The most striking proof of strengthened faith in divine delay is the fact that His disciples believed in Him after Jesus changed water into wine. Before this moment they believed, but their faith was a smoldering wick. Now that they saw that He desires to help, but only in His time, their faith is strong. So it is today with us. Our faith in Jesus wanes when it seems that He won’t help. But when that help comes, even when that help is not exactly what we asked, what joy we have in believing!
Notice again what Mary tells Jesus: They have no wine. She makes her request, but she doesn’t dictate anything to Him. Mary gives her Son a free hand. We also give the Lord a free hand. We make our requests known to Him, but we let the way, time, and hour of His help to His discretion. We are unafraid to ask for what we desire because we believe Jesus hears us and will answer us. King David says in Psalm 27, You have said, “Seek my face.” My heart says to you, “Your face, LORD, do I seek.” Even when Jesus does not answer right away, we wait with patience for His answer. He promises to hear. He promises to help, even when crosses burden us with suffering and pain.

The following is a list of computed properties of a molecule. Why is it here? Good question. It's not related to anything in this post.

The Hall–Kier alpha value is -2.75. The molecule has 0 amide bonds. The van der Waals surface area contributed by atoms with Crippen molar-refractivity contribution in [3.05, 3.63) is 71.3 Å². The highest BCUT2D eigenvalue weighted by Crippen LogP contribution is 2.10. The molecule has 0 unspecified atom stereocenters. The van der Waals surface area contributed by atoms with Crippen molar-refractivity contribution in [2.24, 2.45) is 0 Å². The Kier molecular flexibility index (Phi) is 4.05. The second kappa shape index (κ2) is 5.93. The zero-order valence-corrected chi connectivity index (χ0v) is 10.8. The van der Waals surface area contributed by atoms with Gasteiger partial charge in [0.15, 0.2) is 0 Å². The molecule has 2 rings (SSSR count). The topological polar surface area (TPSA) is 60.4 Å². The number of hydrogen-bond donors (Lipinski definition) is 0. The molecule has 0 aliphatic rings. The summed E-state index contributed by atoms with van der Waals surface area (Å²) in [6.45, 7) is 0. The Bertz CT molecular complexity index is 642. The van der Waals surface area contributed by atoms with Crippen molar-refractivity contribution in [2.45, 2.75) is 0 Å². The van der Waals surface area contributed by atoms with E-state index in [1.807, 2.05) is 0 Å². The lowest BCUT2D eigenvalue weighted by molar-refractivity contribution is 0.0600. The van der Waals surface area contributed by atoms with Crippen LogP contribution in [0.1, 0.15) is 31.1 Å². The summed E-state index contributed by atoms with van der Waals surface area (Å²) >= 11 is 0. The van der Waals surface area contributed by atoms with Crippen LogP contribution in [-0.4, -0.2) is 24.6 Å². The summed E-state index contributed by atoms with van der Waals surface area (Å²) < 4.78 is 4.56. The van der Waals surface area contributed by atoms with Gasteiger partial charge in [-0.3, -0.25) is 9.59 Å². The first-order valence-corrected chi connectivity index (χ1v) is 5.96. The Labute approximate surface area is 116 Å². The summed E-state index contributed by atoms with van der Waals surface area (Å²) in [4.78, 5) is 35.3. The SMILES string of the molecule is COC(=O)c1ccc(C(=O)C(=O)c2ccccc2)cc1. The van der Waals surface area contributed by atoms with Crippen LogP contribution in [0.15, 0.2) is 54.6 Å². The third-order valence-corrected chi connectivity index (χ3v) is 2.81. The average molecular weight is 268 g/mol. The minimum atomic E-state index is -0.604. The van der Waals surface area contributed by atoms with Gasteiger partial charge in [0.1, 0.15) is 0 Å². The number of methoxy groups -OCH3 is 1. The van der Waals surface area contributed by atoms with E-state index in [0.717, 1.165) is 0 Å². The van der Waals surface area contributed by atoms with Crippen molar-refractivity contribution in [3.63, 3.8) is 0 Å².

Consider Mary again when Jesus seems to sass her. She doesn’t slap Him. She doesn’t reprimand Him in front of the wedding guests. She doesn’t grumble when Jesus tells her to wait. She embodies Solomon’s proverb: Hope deferred makes the heart sick, but a desire fulfilled is a tree of life. All of us have seen this play out in our lives. We have our own hopes that we lay before the Lord in prayer. We would like to see those hopes come true soon. But nothing happens, at least the way we see it. When our desires are fulfilled, we give thanks to God for His never-ending mercy. We also believe that we can return to Him in prayer at any time to ask again.